The petition to “Scrap the planned vehicle tracking and road pricing policy” has now received over 1.4m signatures. It says something of the pace and popularity of this petition that the editorial in today’s Times referred to just 1.3m signatories. Like the proverbial snowball, this is gathering ever more size and momentum as it cascades downhill.
I have explained before that the thinking behind this petition is confused and wrong. At the time I also warned, in passing, that no government could ignore a petition that garnered more than 30m signatures: the majority would have spoken, and to deny it its head would be all but impossible. The question, however, is whether a government can even ignore one with 3m signatures, or (the imminent test) half that. The pressure is clearly great: how often have opponents of the war in Iraq – Liberal Democrats among them – argued that the government should have changed its policy when a million people marched through London on 15 February 2003. But where would such a policy lead us?
If just 3.5 per cent of the voting public – just 2.5 per cent of the population – can divert a democratically elected government from its course, is this a sign of direct democracy in action, or is the government caving into a well motivated and vocal minority. It strikes me as no surprise that millions of people object to this, or indeed any other, government scheme – especially one that involves taxation. Every change has winners and losers, and both winners and losers will be numbered in millions. The question should not be whether the losers bleat most loudly, but whether the overall social benefit is greater than the cost, and (for those of us of a liberal bent) whether the proposal represents an abuse of the minority by the majority. Where road-user pricing is concerned, it is clearly a case that the social benefit outweighs the cost without the minority being unduly coerced. The government (in the form Mr. Alexander) should continue to make the case for road-user pricing and face down the protest.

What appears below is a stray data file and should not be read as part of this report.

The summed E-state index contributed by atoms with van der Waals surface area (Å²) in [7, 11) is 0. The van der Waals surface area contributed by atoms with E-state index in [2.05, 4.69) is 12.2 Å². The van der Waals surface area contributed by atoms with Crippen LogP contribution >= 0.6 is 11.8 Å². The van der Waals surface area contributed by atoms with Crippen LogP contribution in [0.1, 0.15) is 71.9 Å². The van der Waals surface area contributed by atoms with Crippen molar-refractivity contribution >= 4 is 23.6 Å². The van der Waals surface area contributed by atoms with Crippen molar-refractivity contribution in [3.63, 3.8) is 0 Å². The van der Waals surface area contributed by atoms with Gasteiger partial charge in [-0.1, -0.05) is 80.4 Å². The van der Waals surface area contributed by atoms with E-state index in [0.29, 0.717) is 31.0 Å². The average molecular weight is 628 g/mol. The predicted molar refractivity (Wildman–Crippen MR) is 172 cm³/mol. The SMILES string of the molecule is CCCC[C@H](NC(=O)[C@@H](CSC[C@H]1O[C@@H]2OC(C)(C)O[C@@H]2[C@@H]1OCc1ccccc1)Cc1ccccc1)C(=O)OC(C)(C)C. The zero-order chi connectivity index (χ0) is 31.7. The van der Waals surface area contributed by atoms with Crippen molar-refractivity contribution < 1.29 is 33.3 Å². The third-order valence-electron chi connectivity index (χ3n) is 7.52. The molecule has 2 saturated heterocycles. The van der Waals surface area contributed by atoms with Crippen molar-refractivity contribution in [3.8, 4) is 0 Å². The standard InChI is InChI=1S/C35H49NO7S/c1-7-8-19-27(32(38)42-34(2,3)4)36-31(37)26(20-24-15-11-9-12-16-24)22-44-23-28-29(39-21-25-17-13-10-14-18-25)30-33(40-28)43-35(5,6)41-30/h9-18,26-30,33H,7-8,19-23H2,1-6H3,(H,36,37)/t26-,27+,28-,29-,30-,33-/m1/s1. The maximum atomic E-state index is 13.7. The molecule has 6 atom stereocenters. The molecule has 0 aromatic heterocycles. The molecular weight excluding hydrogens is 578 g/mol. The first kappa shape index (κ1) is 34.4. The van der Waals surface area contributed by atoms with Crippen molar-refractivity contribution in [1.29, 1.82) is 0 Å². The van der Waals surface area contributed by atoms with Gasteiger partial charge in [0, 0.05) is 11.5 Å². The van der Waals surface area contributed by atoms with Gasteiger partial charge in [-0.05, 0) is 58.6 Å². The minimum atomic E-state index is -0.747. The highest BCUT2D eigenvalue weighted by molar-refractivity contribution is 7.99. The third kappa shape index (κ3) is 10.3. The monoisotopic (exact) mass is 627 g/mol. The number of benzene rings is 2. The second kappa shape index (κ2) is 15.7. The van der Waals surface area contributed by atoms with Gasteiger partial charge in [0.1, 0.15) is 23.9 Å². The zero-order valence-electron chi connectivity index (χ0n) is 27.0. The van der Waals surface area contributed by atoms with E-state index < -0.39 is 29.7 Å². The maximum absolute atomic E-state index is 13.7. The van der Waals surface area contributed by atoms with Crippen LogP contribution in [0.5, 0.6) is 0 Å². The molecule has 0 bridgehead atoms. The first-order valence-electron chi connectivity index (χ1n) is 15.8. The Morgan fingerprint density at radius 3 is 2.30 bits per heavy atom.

This move towards “Direct Democracy” is in fact a dangerous trend. There is a good reason why we practice an alternative, “Representative Democracy”. We cannot all be experts in every field; decision-making is a full time business, and few of us have read the parliamentary committee reports, research institute papers and academic studies that underlie much of the decision making of government. Government also needs to be strategic, whereas the will of the majority (an amorphous body, constantly in flux, the make-up of which is constantly changing as it coalesces around new ideas and opinions) is momentary and fickle, precisely because the majority has no permanence.
More sinisterly, it can be anti-democratic. As both public choice theory and the petition about road-user pricing tell us, it is easier for minorities to mobilise than for majorities. Because minorities are smaller, they are easier to pull together, while the benefits of successful lobbying are shared less widely, so for any individual the spread between cost and benefit is closer than for a majority, where the benefits are spread broadly and the costs of mobilising high. This is why single-issues of dubious popularity often capture the media’s attention and bend governments to their will.
But if Direct Democracy lends itself to minorities, it lends itself to populist demagoguery even more. Caesar dominated Rome through plebiscites, a practice that was aped my Mussolini. To this day the German constitution bans federal referenda because they were the tools of Nazism.
And here I can see the real nightmare emerging. If the government backs down in the face of opposition form just a tiny fraction of the polity, it will set a trend that will lead to more than just motoring gridlock. Almost all important government policy is controversial, and all controversial policy will be paralysed by petitions and polls. A situation akin to that in Switzerland, where votes for women were blocked until 1973, or the United States, where differently-constituted majorities simultaneously try to cut taxes and increase public spending, would be the least of our fears. A government unable to legislate has a certain appeal to the libertarians among us, but it would undoubtedly be only the beginning.
As important and popular social and economic reform was stymied, and the government was rendered increasingly unable to respond to real problems, a new popular opinion would rise: that a strong government, a strong leader, was needed to push through change; to break the gridlock. We have seen it before. Popular frustration leads to the election of a strongman who offers to over-rule petty objections and push through progress. At first it is welcome, and the benefits are tangible: Hitler built the autobahns and Mussolini made the trains run on time; no need for road-user pricing when you have slave labour and threaten to shoot the train drivers! The benefits of today are paid for tomorrow, as freedom is lost and democracy forgotten. It is the road to serfdom.